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dgul

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Everything posted by dgul

  1. Something I find interesting in this is that the time-to-build is cited as important (24 hours!). But once you get a machine building without any human input, then time-to-build becomes less important. Say you wanted this house -- does it matter if it was built in 24 hours vs start it March 1st, ready for detailing March 31st? Okay, you need more machines, but you could use smaller machines (less slurry in pipes, lower mass to support, lighter scale machine), slower setting slurry (possibly better for the environment or less prone to settling cracks). Anyway, we're clearly only just on the start of this 3D printing of houses malarkey. For a start, they should be printing components in the house (ducting for services, but maybe stairs, or even work-surfaces in the kitchen). But, from the point of view of this forum, it is all pointless -- prices are set by the availability and demand of credit, and it would only impact on the relative costs of each component of build (which equals the cost of the land). It'll have a big impact on builders wages, though (well, wages would quite possibly go up as it'll be a more technical role, but there'll be fewer jobs)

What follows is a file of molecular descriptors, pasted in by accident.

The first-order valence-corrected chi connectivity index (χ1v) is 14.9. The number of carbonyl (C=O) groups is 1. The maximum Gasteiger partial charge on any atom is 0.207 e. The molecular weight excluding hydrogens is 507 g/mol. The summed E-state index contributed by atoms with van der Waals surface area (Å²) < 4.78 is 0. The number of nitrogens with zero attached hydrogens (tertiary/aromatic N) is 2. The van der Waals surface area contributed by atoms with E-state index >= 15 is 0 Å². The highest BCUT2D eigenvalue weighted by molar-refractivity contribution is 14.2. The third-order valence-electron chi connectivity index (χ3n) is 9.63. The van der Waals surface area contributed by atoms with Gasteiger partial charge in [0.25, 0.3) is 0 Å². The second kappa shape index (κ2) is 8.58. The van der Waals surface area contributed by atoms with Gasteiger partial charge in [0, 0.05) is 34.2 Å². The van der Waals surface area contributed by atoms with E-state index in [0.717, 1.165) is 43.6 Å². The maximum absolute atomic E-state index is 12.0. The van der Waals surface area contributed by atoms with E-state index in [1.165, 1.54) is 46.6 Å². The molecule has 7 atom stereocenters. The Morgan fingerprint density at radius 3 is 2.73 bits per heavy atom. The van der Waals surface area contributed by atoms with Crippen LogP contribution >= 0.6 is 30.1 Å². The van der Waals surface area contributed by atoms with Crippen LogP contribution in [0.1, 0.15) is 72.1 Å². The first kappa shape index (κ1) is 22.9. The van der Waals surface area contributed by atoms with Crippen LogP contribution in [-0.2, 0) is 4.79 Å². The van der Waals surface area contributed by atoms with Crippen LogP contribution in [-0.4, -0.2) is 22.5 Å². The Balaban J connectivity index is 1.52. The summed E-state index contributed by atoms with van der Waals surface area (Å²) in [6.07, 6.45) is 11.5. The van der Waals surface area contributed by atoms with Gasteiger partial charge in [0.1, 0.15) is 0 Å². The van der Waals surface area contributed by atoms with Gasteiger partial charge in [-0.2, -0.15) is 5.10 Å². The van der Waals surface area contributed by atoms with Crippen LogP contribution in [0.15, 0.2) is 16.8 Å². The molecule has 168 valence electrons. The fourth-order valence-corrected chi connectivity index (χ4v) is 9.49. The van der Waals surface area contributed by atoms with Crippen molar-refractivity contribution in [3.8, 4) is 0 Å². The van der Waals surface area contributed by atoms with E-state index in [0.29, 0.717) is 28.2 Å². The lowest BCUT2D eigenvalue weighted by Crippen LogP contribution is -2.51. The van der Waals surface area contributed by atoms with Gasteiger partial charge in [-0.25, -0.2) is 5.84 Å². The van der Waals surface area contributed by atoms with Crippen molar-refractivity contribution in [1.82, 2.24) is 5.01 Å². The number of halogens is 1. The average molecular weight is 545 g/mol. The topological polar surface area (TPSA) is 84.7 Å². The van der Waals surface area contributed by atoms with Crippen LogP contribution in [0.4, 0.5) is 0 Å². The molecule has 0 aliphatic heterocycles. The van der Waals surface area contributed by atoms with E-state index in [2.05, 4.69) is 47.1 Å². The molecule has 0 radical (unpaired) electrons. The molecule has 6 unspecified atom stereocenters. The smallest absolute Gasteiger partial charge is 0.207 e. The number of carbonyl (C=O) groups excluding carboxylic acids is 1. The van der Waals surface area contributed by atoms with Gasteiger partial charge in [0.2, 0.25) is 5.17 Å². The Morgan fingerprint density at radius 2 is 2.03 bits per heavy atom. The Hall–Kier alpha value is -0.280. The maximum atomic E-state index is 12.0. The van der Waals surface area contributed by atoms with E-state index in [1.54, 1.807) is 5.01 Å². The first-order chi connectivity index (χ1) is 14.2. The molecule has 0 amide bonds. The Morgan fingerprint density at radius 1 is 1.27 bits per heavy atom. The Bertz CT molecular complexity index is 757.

2. Well, not really. Growth is getting more from what you've got. (or, in the case of employment, importing more of what you've got so that you get the growth even though per-capita growth stalls). Traditionally, you get that 'more' from investing in plant, innovation, products, perhaps even marketing, etc. That is 'good growth'*. The recent expansion (1996-2008, and sort of since) was a bit weird. That was expansion through credit growth without tangible expansion in productivity/output (apart from finsec, which doesn't count beyond providing credit services to good growth (innovation, say, which as been sorely lacking in the UK)). In that case, then you get the odd effects, like asset price inflation and pay stagnation. In that case the only real way out is to destroy the debt, either through bankruptcies or inflation. [*ahha! but you've still got to pay off the debt + interest -- so where does that money to pay off the interest part come from? You've got to keep on expanding, keep on supplying credit, or accept that some of it won't be paid. Eventually you get to the point where you're forcing credit into the market just to stop the bankruptcies/deflation. That can be done through government support (old-fashioned way, but it demands that somewhere in the world are people who want to buy that government debt issued), QE (government debt, but without needing the nice people to buy it), monetary support (where the banks are subsidised by the government somehow keeping headline rates low (see QE))... others? Anyway, eventually you have to have a bust, either through deflation** or inflation** -- you can't just keep on expanding forever... Although you might be able to rig things so that it looks as though you're expanding forever...] [** deflation works because you don't pay back the bit that requires new money; technically the interest component, but in reality this comes about because some debt isn't paid at all, about equal to the interest owed in aggregate (but there would probably be an overshoot). ** inflation works because they just keep on shoving 'money' into the economy until the value of money decreases (see Gresham***), allowing puny post-inflation-period growth to provide the money to pay off the interest from all the mucking about during the pre-inflation and inflation period (or, perhaps, to make any debt destruction from the pre-inflation period benign).] [*** Now this isn't a good citation as Gresham is about debasement of metallic currency, but it is a good citation in that it shows that it has ever been thus.]